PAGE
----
The U.S Army Cyber Command/2nd Army has been in operation for less than a year, but already it is building the cyber Army of 2020, with several clear-cut views on future operations. Lt. Gen. Rhett Hernandez, USA, the commanding general, explained during LandWarNet that his organization coordinates the Army's information operations and serves as its cyber proponent. In addition to high-level activities, the command is growing its subordinate cyber brigade which will serve as the operational arm of the Army's cyber mission. Over the past 10 months personnel at the command have celebrated several successes including starting to develop a strategic plan for Army Cyber 2020. Gen.
U.S. military and industry must embrace change and the speed of technology's transitions to remain relevant domestically and on the world stage, according to remarks by John Chambers, chairman and chief executive officer of Cisco, during LandWarNet. If the nation fails to grow productivity by 3 percent to 5 percent over the next several years it will not keep pace with Asian counterparts nor retain current standards of living, he added. The information age is now the past as everything people use becomes part of the network. Chambers stated that many actions also must change such as providing access to experts instead of information and emphasizing communities rather than individuals. "Collaboration is no longer optional," he said.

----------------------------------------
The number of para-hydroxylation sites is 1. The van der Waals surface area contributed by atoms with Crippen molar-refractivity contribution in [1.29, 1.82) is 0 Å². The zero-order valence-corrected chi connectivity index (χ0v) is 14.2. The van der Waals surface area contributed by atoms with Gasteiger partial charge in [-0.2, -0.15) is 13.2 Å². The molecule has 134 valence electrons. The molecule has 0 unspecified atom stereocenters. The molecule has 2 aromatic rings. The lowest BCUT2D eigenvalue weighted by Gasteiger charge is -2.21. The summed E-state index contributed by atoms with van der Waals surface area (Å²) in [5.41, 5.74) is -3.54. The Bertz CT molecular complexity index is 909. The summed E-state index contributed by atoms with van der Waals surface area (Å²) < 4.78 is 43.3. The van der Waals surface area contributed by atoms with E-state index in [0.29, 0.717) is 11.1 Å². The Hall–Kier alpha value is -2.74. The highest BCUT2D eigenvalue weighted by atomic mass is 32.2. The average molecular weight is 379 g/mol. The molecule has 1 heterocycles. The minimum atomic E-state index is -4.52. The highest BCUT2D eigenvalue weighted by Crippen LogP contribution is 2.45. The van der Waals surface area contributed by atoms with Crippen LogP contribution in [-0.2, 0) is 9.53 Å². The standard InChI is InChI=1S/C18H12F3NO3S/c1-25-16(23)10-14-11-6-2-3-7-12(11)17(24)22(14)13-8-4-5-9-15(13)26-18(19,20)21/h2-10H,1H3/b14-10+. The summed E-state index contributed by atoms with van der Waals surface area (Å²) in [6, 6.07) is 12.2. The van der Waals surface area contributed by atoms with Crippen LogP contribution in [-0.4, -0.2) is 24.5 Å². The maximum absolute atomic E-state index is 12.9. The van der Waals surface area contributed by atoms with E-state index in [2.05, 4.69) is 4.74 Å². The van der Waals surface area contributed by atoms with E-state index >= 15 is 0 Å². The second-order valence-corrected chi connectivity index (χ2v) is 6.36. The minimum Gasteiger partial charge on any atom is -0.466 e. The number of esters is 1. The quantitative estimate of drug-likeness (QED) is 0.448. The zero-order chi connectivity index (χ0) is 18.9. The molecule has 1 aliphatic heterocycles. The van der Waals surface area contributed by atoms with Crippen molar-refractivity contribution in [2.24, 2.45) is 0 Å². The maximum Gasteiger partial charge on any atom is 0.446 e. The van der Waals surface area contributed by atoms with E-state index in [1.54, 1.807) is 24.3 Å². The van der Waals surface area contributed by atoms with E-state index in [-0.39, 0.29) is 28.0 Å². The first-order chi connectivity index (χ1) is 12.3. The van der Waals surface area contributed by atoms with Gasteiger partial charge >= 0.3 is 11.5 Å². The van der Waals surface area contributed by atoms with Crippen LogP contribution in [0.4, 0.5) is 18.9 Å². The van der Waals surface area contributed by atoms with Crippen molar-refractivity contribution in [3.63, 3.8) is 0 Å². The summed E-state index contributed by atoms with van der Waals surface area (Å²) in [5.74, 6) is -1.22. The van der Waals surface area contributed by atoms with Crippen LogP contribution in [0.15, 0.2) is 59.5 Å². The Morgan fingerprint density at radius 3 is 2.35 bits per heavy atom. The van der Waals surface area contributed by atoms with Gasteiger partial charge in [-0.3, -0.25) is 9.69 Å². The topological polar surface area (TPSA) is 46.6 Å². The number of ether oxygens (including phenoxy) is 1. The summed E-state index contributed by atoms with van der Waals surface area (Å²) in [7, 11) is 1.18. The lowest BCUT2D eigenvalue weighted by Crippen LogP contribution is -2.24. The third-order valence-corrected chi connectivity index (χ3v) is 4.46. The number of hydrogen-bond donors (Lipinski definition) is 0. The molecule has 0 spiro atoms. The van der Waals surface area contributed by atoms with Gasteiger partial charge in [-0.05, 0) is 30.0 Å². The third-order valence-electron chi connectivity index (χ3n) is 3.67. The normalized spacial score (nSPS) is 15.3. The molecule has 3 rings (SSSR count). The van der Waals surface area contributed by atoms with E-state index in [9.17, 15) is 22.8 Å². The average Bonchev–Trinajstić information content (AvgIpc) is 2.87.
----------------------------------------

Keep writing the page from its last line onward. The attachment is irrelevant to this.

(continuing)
LandWarNet 2011 took on a naval twist this morning as Adm. William McRaven, USN, commander, U.S. Special Operations Command (SOCOM), took the stage to discuss his view of communications. The leader quickly pointed out the relevance of SOCOM at a largely U.S Army conference, explaining that members of his command are inherently joint and interagency. He then cleared up any confusion that special operations are always kinetic by emphasizing that engagement activities are a critical part of missions. Adm. McRaven also said that SOF warriors represent a major value to the country. "I like to think we're the most cost effective capability the U.S. government has out there," he stated.